The Spatiality of the Self

Dissertation, University of Ottawa (2000)

Authors
Erin McCarthy
St. Lawrence University
Abstract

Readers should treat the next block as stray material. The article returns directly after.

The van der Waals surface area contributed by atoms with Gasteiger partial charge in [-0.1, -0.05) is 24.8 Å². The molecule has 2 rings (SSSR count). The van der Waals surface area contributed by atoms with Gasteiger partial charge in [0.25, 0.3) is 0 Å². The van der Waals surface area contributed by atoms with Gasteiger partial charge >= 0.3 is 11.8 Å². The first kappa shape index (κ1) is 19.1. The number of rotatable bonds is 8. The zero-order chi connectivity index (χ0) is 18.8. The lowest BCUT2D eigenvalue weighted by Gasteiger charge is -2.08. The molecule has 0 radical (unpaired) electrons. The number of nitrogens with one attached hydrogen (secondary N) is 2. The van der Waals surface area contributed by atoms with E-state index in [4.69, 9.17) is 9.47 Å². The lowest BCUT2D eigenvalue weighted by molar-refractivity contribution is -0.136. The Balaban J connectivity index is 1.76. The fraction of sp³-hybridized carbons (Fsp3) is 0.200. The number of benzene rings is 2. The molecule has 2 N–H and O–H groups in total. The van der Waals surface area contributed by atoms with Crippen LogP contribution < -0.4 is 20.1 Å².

In this thesis, I examine questions concerning personal identity from the point of view of the spatiality of the self. In order to investigate this aspect of self, I draw mainly on carefully selected texts from the Continental tradition. The literature and choices are vast, and so, for the purposes of this thesis I examine specific texts from the work of Heidegger and Husserl. I analyse the relevant sections of Heidegger's Being and Time---sections 22--24 and 70---as well as some of his later work, focussing on "Building, Dwelling, Thinking"' and "The Origin of the Work of Art." The first chapter critically examines Heidegger's underestimation of the spatial aspect of the self as Da-sein in Being and Time. Chapter Two examines Heidegger's later philosophy which can be read as a turning towards the spatial. I investigate whether this later picture of the self and its relations with the spatial complement the views found in Being and Time, or whether there is an unavoidable tension in his thought. ;From Husserl, I examine the spatiality of the self as found in Ideas II, the Cartesian Meditations, and some of Husserl's later meditations on space: "Foundational Investigations of the Phenomenological Origin of the Spatiality of Nature", and "The World of the Living Present and the Constitution of the Surrounding World External to the Organism." Here, I use Husserl as a "corrective" to the gaps in Heidegger's thought, showing that in Husserl's thought, self, space and body are interwoven, interdependent concepts. ;Finally, I move out of the Continental tradition to examine one more philosophical perspective---that of modern Japanese philosopher Watsuji Tetsuro. The role of space in the concept of self is critically examined as found in two of his major works---Climate and Culture, and Ethics. Here, I show how Watsuji critically appropriates both Heideggerian and Husserlian reflection. ;In the final chapter I attempt to articulate some elements for a new philosophical discourse, one which amalgamates temporal and spatial as well as Eastern and Western aspects of the self, providing a fuller response to questions of the self than the picture currently available.
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